(NEW YORK TIMES) — Ed Moran’s new Toyota Prius was programmed by the dealer to make him feel good about his gas savings. A dashboard display compares the fuel consumption of the Prius and his 2001 Ford pickup truck.
“Every time I go to the store it will tell me how much money I saved,” said Moran, a horticulturist in Ames, Iowa.
Like more and more Americans, Moran is looking to a fuel-efficient car to help soften the financial blow of ever higher gas prices. Shoppers have more options than ever to fight back, including hybrids, plug-ins, electric vehicles and “eco” or “super fuel economy” packages.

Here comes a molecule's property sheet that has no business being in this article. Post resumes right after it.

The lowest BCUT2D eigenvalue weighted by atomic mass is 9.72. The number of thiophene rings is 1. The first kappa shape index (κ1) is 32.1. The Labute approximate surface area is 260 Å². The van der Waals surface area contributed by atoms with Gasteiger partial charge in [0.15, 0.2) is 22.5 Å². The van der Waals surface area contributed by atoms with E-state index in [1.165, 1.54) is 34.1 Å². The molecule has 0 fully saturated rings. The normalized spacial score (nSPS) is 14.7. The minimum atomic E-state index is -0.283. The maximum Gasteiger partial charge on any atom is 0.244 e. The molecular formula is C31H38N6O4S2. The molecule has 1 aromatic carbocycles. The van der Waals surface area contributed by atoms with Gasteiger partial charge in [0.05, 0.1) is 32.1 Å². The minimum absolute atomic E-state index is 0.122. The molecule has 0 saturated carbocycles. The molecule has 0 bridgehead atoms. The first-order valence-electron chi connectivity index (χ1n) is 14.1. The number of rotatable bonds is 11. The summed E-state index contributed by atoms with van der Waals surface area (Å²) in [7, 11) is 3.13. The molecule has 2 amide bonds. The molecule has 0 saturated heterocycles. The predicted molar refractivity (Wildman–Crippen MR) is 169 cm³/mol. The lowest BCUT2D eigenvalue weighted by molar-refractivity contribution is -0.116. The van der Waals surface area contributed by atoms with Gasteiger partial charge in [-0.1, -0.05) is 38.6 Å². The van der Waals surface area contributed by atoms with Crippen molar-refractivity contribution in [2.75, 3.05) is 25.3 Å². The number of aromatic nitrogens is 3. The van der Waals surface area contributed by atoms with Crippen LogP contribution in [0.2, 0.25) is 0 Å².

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But opting for models that promise better mileage through new technologies does not necessarily save money, according to data compiled for The New York Times by the automotive research website TrueCar.com.